SHARE
COPY LINK

COVID-19

Austria’s Green Pass: What counts as proof of 2G?

When Austria tightened its rules for entry to many public venues, it also changed the rules for 2G validity. Here's a look at the proof you need to enter places like restaurants, hotels, hairdressers and events.

Covid pass being scanned
You can present your proof of 2G in paper or digital form, showing the QR code and full details. Photo: Claudio Schwarz/Unsplash

For vaccinated people

People who have been vaccinated against Covid-19 can show their yellow Impfpass (vaccination booklet), or data from their e-Impfpass, for example a printout of their vaccine certificate, the Grüner Pass app or an EU digital Covid pass from another EU country. 

For most people, proof of vaccination will be a valid ‘G’ for nine months, or 270 days to be precise, after the second dose, as of December 6th. After this, a third dose is required to be allowed entry to 2G venues. The vaccine pass will be valid for another 270 days (nine months) from the date of the third dose.

The exception is people who received one dose of the Johnson & Johnson vaccine. From January 3rd, 2022, a second dose of this vaccine will be required.

Only vaccines which have received EMA approval (that’s Moderna, AstraZeneca, Pfizer and Johnson & Johnson) are accepted as valid proof.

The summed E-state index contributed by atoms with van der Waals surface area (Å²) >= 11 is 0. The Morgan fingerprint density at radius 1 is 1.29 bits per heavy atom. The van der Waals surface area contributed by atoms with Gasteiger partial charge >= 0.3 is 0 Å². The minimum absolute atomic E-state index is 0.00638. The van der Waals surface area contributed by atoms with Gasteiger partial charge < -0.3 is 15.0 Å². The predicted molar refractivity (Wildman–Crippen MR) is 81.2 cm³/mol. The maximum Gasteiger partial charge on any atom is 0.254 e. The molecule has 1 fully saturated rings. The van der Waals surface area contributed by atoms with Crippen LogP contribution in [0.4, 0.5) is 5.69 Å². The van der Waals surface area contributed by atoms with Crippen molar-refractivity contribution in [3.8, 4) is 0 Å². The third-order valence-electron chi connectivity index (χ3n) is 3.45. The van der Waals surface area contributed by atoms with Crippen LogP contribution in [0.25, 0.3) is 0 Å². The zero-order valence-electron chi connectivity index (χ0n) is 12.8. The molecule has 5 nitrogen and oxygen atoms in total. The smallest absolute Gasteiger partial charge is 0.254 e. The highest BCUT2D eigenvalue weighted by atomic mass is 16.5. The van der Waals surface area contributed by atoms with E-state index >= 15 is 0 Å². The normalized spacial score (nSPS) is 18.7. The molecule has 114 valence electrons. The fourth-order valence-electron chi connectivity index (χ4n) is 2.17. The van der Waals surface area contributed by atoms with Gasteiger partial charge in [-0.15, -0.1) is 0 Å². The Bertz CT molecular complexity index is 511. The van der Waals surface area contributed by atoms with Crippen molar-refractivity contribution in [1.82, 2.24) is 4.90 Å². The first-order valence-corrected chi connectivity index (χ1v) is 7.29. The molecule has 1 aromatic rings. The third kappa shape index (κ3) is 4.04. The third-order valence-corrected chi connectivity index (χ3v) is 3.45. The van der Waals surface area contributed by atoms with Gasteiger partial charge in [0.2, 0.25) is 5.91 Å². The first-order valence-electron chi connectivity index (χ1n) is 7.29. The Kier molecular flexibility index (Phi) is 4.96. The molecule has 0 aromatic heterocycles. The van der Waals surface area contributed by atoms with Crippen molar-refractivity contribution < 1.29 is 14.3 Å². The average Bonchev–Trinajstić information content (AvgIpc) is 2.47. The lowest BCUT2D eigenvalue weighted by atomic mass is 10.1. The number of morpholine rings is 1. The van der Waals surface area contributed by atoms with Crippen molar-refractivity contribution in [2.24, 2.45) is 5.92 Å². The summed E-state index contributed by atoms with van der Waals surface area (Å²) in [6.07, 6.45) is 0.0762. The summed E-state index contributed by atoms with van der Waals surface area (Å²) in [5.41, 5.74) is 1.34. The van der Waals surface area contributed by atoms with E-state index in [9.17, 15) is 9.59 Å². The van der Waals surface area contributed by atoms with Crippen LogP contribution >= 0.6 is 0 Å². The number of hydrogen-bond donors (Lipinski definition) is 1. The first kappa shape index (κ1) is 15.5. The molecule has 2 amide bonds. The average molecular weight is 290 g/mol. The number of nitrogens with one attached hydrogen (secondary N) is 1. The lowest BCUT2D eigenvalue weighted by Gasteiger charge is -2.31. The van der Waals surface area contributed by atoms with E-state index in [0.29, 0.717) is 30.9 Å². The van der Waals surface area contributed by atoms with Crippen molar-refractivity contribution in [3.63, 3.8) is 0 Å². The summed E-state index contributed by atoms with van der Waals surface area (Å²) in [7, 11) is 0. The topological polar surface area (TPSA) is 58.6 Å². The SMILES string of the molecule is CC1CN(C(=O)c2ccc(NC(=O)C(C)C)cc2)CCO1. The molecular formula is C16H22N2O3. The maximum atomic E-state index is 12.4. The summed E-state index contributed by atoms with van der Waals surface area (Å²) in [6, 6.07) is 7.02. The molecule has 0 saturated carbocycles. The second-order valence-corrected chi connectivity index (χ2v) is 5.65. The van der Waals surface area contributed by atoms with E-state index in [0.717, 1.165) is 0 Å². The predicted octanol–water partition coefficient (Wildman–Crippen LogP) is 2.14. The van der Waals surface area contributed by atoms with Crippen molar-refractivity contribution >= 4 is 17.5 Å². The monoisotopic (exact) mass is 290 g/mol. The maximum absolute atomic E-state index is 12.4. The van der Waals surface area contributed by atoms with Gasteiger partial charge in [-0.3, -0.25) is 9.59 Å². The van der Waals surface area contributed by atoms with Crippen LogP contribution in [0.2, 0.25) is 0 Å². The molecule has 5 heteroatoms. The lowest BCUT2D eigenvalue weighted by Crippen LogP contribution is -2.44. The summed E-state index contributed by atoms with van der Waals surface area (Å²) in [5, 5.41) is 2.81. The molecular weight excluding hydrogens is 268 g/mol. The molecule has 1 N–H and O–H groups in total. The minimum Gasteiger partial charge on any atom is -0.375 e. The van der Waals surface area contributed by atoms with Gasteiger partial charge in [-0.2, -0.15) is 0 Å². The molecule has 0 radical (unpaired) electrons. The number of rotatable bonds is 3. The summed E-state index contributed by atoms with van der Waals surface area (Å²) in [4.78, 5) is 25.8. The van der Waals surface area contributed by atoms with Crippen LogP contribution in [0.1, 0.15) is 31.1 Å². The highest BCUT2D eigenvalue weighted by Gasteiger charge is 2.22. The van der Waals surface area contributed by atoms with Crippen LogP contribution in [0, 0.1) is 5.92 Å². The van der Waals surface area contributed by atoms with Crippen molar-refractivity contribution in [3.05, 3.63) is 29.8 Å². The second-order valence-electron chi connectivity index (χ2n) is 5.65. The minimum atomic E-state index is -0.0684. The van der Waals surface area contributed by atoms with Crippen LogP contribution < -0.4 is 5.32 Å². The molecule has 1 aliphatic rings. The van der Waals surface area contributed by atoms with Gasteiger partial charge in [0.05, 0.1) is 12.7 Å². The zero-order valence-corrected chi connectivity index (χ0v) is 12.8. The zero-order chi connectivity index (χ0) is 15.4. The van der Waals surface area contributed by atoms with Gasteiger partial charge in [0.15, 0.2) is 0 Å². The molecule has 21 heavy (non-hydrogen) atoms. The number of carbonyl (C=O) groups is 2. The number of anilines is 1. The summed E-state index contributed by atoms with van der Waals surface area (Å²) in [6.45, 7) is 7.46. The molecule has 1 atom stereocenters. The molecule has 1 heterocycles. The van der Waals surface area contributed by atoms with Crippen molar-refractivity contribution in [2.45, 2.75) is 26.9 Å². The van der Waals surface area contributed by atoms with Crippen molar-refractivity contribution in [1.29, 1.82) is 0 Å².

What if I was vaccinated outside the EU, or with a vaccine not approved by the EMA?

In the wording of the regulation, it doesn’t state whether non-EU vaccine certificates are accepted, however The Local’s readers have reported being allowed entry to 3G venues using an NHS Covid certificate from the UK, for example. If you experience difficulties with a foreign vaccine pass or have questions, you can contact our editorial team by emailing [email protected] and we will do our best to help.

For people who were vaccinated with a jab that isn’t approved by the EMA, such as Sputnik V or Sinopharm, the advice of Austria’s National Vaccine Committee is to take a test to prove Covid antibodies and get a dose of an EMA-approved mRNA vaccine (that’s Pfizer or Moderna) at least one month after your first dose. These two proofs together should be accepted as 2G, even though neither antibody proof nor a single dose of an mRNA vaccine are accepted as 2G outside this scenario.

For recovered people

People who have caught and recovered from Covid-19 can show either a ‘recovery certificate’ or a doctor’s proof of infection together with a PCR test result. These are valid for 180 days after the infection.

Proof of Covid-19 antibodies is not accepted as proof.

For children

In principle, the new 2G rule applies from the age of 12 upwards, but there is an exception for children up until the end of their ninth year of school (aged 12-15). Children in this group can show a negative PCR test, for example using the Ninja Pass based on school tests, to enter 2G venues.

Vienna, however, is likely to require 2G from the age of 12 when it updates its own regulation later this week.

Member comments

Log in here to leave a comment.
Become a Member to leave a comment.
For members

COVID-19 VACCINES

Austria recommends 4th Covid vaccine dose for everyone over 12